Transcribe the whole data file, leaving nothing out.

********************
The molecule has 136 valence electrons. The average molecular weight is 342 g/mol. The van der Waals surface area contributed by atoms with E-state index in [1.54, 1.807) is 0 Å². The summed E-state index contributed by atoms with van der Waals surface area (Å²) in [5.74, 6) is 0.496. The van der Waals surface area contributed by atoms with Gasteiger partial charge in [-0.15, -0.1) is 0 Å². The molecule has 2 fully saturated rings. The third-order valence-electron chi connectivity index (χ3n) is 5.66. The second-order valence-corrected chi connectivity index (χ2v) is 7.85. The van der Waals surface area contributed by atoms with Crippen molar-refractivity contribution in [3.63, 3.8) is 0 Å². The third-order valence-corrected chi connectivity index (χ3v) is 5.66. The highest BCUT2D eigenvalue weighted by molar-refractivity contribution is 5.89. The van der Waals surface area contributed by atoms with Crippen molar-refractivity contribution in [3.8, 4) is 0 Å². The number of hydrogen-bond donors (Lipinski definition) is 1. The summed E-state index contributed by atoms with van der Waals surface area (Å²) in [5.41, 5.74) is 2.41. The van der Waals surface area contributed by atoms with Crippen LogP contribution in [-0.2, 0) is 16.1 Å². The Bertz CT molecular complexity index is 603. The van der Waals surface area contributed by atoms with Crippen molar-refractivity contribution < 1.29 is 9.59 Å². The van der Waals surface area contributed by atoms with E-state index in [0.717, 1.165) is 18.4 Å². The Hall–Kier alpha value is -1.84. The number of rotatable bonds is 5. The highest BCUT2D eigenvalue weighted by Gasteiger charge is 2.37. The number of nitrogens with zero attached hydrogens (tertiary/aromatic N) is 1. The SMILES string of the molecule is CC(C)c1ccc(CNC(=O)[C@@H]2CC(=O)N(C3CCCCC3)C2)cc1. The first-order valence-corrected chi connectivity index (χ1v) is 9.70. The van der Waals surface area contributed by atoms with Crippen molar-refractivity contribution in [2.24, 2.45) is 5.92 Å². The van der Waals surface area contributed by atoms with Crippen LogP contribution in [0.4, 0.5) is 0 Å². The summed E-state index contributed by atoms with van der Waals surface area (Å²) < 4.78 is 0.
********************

The molecule has 136 valence electrons. The average molecular weight is 342 g/mol. The van der Waals surface area contributed by atoms with E-state index in [1.54, 1.807) is 0 Å². The summed E-state index contributed by atoms with van der Waals surface area (Å²) in [5.74, 6) is 0.496. The van der Waals surface area contributed by atoms with Gasteiger partial charge in [-0.15, -0.1) is 0 Å². The molecule has 2 fully saturated rings. The third-order valence-electron chi connectivity index (χ3n) is 5.66. The second-order valence-corrected chi connectivity index (χ2v) is 7.85. The van der Waals surface area contributed by atoms with Crippen molar-refractivity contribution in [3.63, 3.8) is 0 Å². The third-order valence-corrected chi connectivity index (χ3v) is 5.66. The highest BCUT2D eigenvalue weighted by molar-refractivity contribution is 5.89. The van der Waals surface area contributed by atoms with Crippen molar-refractivity contribution in [3.8, 4) is 0 Å². The number of hydrogen-bond donors (Lipinski definition) is 1. The summed E-state index contributed by atoms with van der Waals surface area (Å²) in [5.41, 5.74) is 2.41. The van der Waals surface area contributed by atoms with Crippen LogP contribution in [-0.2, 0) is 16.1 Å². The Bertz CT molecular complexity index is 603. The van der Waals surface area contributed by atoms with Crippen molar-refractivity contribution < 1.29 is 9.59 Å². The van der Waals surface area contributed by atoms with E-state index in [0.717, 1.165) is 18.4 Å². The Hall–Kier alpha value is -1.84. The number of rotatable bonds is 5. The highest BCUT2D eigenvalue weighted by Gasteiger charge is 2.37. The number of nitrogens with zero attached hydrogens (tertiary/aromatic N) is 1. The SMILES string of the molecule is CC(C)c1ccc(CNC(=O)[C@@H]2CC(=O)N(C3CCCCC3)C2)cc1. The first-order valence-corrected chi connectivity index (χ1v) is 9.70. The van der Waals surface area contributed by atoms with Crippen molar-refractivity contribution in [2.24, 2.45) is 5.92 Å². The van der Waals surface area contributed by atoms with Crippen LogP contribution in [0.4, 0.5) is 0 Å². The summed E-state index contributed by atoms with van der Waals surface area (Å²) < 4.78 is 0.